When we use the unreliable HTTP protocol to browse the web, data flows in an unencrypted format that can be quickly captured and hacked by someone on the network listening in. To encrypt the communication channel between the client (web browsers such as Chrome, Firefox, etc.) and the server you are trying to communicate with, SSL/TLS certificates are used to encode the communication channel so that you can browse HTTPS safely. The entire encryption process (which starts using asymmetric encryption and later moves to symmetric encryption for bulk transmission) takes only a few milliseconds, but there are a variety of steps involved in the handshake.

An encrypted communication channel is built between our client browser and the server hosting the site any time we connect to a website over HTTPS. When setting up a safe link, let’s get a quick rundown of where encryption comes into play:

**Connection Negotiation**

The SSL/TLS approach starts with the client hello message following the three-way handshake between the client and the server, which also communicates the supported cipher suites in addition to other parameters (e.g., RSA, Diffie-Hellman, etc.).

Centered on the highest encryption standard that is accepted by both the client and the server, the connection is negotiated.

**Key Exchange**

The client gets the server’s digital certificate containing its public key with a server hello message. It uses this key after checking the authenticity of the server certificate to produce a pre-master password. After encrypting it with the public key, the client sends it to the server with the pre-master key. The private key is used by the server to decrypt and obtain the same pre-master key. Both the client and the server independently determine the symmetric key based on the value of the pre-master secret key.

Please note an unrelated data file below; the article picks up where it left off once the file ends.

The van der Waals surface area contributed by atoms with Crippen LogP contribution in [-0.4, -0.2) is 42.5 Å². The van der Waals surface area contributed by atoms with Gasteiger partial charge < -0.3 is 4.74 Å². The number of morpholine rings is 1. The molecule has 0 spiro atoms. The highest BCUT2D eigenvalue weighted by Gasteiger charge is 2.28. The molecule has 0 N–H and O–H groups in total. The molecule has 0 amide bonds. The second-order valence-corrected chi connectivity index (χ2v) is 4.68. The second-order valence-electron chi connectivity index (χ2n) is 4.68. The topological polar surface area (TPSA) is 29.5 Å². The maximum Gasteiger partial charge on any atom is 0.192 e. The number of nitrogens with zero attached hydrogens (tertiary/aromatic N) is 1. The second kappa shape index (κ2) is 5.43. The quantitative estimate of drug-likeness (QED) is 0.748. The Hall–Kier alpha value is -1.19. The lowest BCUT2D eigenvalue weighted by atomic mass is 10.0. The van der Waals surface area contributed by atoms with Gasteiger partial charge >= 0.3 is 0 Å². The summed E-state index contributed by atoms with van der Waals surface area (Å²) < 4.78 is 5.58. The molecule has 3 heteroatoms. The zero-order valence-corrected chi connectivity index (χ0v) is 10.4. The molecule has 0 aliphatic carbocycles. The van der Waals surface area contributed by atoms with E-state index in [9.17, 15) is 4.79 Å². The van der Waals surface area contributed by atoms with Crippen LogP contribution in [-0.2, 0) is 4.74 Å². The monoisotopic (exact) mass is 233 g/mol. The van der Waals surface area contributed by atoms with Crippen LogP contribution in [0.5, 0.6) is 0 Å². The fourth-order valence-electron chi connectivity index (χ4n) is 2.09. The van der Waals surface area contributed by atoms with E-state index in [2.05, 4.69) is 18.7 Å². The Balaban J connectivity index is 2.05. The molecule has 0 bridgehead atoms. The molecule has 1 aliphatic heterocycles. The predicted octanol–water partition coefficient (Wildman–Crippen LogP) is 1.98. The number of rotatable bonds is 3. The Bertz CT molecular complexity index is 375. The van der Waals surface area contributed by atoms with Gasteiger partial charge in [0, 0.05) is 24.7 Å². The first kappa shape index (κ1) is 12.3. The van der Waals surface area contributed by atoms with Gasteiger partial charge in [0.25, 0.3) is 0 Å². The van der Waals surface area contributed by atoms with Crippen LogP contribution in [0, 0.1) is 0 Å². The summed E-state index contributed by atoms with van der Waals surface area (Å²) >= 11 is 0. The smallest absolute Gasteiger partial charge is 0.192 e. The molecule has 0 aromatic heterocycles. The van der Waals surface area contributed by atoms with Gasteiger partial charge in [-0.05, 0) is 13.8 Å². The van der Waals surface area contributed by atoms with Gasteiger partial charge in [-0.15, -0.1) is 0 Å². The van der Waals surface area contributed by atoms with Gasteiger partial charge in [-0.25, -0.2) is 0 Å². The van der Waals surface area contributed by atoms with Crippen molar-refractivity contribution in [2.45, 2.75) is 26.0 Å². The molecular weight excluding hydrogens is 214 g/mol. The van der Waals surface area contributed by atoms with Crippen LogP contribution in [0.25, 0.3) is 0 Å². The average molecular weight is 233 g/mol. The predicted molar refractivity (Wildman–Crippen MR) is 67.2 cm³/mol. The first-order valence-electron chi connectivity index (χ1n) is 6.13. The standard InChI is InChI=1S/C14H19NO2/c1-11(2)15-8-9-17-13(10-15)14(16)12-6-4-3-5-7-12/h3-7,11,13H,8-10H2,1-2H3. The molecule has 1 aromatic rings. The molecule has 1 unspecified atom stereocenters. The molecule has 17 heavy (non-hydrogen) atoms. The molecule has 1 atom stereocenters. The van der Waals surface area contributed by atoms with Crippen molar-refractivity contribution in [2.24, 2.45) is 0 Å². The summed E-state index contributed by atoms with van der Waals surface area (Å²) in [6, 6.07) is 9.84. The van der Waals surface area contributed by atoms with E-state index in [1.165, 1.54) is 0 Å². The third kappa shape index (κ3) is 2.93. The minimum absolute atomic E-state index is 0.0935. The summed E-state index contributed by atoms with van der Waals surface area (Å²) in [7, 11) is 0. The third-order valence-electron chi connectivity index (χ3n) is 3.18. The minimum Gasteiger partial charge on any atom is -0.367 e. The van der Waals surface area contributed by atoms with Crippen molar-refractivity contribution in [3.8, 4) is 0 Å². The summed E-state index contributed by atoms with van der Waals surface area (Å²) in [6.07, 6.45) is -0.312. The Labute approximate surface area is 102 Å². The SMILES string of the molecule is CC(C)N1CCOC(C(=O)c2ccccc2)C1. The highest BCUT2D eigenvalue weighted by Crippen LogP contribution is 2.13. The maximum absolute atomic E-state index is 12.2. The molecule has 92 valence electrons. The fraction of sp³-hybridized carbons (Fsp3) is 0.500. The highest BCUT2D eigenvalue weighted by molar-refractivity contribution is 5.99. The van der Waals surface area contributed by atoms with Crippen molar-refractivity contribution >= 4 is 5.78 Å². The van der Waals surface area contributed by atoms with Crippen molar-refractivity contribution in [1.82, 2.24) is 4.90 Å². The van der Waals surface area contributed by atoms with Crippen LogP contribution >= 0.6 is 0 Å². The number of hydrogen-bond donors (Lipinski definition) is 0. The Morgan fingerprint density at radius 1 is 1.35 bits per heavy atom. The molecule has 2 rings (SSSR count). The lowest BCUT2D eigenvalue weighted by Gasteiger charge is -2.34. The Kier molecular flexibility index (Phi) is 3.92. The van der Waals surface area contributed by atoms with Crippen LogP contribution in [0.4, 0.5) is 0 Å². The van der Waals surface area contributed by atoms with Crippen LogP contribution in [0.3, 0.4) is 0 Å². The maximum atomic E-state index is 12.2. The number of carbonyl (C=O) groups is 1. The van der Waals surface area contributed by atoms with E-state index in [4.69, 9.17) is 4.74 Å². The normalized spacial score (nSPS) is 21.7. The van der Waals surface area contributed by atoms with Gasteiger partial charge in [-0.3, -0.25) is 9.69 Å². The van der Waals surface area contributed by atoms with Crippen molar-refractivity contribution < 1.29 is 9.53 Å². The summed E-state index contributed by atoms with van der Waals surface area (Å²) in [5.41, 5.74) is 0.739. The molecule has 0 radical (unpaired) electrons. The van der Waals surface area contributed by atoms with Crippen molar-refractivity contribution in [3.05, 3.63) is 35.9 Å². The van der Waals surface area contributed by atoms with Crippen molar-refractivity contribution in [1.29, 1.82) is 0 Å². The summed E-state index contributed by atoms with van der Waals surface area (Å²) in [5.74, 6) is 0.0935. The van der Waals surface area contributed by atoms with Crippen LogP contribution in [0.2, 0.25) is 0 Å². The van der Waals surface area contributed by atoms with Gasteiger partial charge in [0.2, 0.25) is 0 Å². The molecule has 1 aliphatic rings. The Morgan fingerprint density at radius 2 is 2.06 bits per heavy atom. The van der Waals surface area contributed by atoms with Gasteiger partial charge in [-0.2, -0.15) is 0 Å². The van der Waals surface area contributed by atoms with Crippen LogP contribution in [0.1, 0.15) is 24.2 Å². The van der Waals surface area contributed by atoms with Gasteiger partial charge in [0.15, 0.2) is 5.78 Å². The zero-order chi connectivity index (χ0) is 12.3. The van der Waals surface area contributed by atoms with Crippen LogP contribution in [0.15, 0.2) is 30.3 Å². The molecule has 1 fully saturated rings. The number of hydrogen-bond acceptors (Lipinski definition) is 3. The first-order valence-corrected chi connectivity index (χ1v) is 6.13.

**Change Cipher Spec**

Both the server and the client send a shift cipher spec message to each other after calculating the symmetric key. This means that over a protected encrypted channel, the remaining communication involving some bulk data transmission will be achieved using symmetric keys (by implementing encryption standards such as AES).

**In Summary: In the Debate of Symmetric vs Asymmetric Encryption, Both Are Important**

We have only addressed all the key principles of symmetric and asymmetric encryption. “By now, queries should have been cleared up about “what is the difference between symmetric and asymmetric encryption” and “symmetric key vs asymmetric key. While they are both incredibly distinct based on various mathematical constructs, in multiple cases, they have both found their use. Symmetric encryption, for example, is used to secure file content or comes into the image of disk encryption, and digital signatures use asymmetric encryption.

In several other cases, aside from SSL, a variation of both of these methods is used. End-to-end encryption is utilized for networking apps such as Signal or WhatsApp, where asymmetric encryption is used to initialize the secure contact path, while the remainder of the contact uses symmetric encryption.